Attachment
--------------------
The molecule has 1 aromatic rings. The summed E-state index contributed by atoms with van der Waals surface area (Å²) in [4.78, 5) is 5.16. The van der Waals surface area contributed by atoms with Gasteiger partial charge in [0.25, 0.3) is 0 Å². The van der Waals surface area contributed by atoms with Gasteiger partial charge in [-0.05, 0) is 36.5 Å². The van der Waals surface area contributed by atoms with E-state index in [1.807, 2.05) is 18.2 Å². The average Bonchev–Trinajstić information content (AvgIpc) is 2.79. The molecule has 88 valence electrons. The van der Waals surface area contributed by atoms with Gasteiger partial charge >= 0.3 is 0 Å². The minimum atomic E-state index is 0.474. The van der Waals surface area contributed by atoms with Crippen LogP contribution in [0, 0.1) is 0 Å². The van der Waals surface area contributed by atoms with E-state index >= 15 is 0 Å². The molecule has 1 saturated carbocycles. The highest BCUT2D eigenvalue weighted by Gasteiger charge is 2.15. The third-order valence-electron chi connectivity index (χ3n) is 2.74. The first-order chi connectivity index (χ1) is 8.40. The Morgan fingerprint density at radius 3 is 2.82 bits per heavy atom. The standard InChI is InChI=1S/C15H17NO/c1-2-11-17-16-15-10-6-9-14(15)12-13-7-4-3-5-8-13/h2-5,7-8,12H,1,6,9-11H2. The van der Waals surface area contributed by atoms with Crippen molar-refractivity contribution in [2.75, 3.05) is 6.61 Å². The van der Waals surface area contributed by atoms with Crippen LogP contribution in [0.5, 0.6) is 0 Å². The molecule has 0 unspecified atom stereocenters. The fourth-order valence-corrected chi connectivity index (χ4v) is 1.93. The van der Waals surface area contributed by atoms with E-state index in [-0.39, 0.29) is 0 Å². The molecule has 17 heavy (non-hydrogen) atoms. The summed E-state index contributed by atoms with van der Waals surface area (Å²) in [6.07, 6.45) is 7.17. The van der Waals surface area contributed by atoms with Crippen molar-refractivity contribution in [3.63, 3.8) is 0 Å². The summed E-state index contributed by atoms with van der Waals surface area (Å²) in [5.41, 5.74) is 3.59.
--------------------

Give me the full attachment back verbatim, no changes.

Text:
The molecule has 1 aromatic rings. The summed E-state index contributed by atoms with van der Waals surface area (Å²) in [4.78, 5) is 5.16. The van der Waals surface area contributed by atoms with Gasteiger partial charge in [0.25, 0.3) is 0 Å². The van der Waals surface area contributed by atoms with Gasteiger partial charge in [-0.05, 0) is 36.5 Å². The van der Waals surface area contributed by atoms with E-state index in [1.807, 2.05) is 18.2 Å². The average Bonchev–Trinajstić information content (AvgIpc) is 2.79. The molecule has 88 valence electrons. The van der Waals surface area contributed by atoms with Gasteiger partial charge >= 0.3 is 0 Å². The minimum atomic E-state index is 0.474. The van der Waals surface area contributed by atoms with Crippen LogP contribution in [0, 0.1) is 0 Å². The van der Waals surface area contributed by atoms with E-state index >= 15 is 0 Å². The molecule has 1 saturated carbocycles. The highest BCUT2D eigenvalue weighted by Gasteiger charge is 2.15. The third-order valence-electron chi connectivity index (χ3n) is 2.74. The first-order chi connectivity index (χ1) is 8.40. The Morgan fingerprint density at radius 3 is 2.82 bits per heavy atom. The standard InChI is InChI=1S/C15H17NO/c1-2-11-17-16-15-10-6-9-14(15)12-13-7-4-3-5-8-13/h2-5,7-8,12H,1,6,9-11H2. The van der Waals surface area contributed by atoms with Crippen molar-refractivity contribution in [2.75, 3.05) is 6.61 Å². The van der Waals surface area contributed by atoms with Crippen LogP contribution in [0.5, 0.6) is 0 Å². The molecule has 0 unspecified atom stereocenters. The fourth-order valence-corrected chi connectivity index (χ4v) is 1.93. The van der Waals surface area contributed by atoms with E-state index in [-0.39, 0.29) is 0 Å². The molecule has 17 heavy (non-hydrogen) atoms. The summed E-state index contributed by atoms with van der Waals surface area (Å²) in [6.07, 6.45) is 7.17. The van der Waals surface area contributed by atoms with Crippen molar-refractivity contribution in [3.63, 3.8) is 0 Å². The summed E-state index contributed by atoms with van der Waals surface area (Å²) in [5.41, 5.74) is 3.59.